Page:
War as a moral imperative

Jeremy Ginges and and Scott Atran again illustrate the relevance of a cognition and culture approach to major political and societal concerns with their article, "War as a moral imperative (not just practical politics by other means)" published online, Feb. 16, 2011, in the Proceedings of the Royal Society B and available here.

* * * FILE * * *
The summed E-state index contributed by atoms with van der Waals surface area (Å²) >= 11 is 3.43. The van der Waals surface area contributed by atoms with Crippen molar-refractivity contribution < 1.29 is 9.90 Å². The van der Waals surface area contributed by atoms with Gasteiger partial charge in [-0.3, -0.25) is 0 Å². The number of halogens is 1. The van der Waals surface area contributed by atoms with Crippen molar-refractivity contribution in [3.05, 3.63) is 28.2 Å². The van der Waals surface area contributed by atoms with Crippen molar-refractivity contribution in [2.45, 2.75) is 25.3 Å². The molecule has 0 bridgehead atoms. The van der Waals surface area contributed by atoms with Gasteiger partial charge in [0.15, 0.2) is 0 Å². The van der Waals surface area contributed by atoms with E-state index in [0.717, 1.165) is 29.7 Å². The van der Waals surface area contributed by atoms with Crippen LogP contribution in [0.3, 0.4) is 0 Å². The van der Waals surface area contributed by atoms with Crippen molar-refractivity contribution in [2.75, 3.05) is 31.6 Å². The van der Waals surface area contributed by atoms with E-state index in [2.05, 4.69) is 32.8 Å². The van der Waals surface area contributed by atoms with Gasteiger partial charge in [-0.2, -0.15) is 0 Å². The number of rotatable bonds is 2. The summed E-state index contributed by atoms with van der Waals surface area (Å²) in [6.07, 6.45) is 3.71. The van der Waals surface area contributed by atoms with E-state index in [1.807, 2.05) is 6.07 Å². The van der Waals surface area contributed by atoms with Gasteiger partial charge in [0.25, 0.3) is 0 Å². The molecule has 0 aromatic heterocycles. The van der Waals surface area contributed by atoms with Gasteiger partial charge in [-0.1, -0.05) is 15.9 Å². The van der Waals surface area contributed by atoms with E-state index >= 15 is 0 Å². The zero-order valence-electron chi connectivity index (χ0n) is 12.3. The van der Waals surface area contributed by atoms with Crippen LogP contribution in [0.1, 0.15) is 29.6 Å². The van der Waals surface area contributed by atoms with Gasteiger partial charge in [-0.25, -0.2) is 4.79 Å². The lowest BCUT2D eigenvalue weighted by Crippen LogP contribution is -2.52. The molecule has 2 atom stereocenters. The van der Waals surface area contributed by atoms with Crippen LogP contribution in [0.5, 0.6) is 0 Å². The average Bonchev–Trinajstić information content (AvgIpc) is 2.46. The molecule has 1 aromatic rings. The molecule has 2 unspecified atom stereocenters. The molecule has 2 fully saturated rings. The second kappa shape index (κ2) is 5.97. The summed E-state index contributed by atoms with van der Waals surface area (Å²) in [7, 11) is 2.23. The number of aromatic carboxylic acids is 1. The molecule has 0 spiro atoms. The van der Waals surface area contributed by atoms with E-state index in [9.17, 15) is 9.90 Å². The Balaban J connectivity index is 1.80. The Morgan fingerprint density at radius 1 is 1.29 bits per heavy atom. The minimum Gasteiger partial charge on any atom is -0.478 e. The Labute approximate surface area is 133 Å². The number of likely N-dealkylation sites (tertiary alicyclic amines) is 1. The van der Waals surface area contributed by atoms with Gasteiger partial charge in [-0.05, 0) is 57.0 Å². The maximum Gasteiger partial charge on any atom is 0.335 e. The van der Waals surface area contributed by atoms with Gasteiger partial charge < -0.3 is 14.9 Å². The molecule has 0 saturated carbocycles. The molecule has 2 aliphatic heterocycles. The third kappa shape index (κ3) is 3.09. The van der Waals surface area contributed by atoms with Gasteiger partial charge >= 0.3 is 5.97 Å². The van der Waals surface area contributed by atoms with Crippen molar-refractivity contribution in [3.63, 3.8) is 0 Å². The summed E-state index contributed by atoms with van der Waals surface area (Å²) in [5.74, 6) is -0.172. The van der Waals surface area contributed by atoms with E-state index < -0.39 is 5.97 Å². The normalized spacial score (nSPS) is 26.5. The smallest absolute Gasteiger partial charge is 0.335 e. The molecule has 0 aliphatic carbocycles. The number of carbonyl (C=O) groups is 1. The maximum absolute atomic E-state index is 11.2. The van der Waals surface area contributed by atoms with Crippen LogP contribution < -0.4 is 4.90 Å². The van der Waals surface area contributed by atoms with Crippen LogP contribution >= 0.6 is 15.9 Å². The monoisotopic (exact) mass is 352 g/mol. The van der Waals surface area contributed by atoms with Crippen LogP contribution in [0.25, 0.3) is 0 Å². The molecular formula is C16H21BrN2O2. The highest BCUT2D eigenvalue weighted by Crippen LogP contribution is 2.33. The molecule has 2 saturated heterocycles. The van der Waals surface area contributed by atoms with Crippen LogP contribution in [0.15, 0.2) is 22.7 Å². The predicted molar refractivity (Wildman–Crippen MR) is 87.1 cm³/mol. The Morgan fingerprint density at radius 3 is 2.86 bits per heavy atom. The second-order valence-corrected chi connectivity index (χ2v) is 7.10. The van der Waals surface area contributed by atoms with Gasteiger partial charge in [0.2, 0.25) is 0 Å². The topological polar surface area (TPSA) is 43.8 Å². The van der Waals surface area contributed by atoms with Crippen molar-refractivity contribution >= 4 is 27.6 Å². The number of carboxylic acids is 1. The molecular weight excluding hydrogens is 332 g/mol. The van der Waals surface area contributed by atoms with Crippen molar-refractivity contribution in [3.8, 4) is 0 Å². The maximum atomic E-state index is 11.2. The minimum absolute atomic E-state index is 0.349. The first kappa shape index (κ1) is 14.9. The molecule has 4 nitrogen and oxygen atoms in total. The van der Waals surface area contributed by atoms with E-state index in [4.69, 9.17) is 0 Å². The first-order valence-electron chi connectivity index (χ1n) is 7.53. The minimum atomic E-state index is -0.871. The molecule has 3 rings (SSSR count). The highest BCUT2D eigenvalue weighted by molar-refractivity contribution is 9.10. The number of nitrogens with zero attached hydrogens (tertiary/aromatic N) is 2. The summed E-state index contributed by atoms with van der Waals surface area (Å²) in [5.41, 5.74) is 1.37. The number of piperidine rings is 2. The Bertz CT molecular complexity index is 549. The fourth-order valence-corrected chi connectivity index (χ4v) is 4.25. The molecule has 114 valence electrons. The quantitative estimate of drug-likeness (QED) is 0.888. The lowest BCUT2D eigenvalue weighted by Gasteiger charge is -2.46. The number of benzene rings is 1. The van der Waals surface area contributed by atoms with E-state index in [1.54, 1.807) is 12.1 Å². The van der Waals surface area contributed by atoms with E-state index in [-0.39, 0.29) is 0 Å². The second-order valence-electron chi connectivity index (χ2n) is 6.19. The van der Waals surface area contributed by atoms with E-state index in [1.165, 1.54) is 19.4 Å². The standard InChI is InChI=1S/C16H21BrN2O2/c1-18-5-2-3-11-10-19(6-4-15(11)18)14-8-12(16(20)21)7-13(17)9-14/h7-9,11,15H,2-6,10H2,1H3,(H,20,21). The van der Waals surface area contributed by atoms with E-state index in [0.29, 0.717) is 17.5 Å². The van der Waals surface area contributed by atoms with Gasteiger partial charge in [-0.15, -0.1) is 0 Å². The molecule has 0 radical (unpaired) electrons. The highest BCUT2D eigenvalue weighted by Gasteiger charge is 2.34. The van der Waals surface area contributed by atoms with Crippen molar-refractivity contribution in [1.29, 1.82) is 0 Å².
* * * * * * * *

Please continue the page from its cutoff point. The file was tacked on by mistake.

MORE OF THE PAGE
Abstract: We present findings from one survey and five experiments carried out in the USA, Nigeria and the Middle East showing that judgements about the use of deadly intergroup violence are strikingly insensitive to quantitative indicators of success, or to perceptions of their efficacy. By demonstrating that judgements about the use of war are bounded by rules of deontological reasoning and parochial commitment, these findings may have implications for understanding the trajectory of violent political conflicts. Further, these findings are compatible with theorizing that links the evolution of within-group altruism to intergroup violence.

 

 

 

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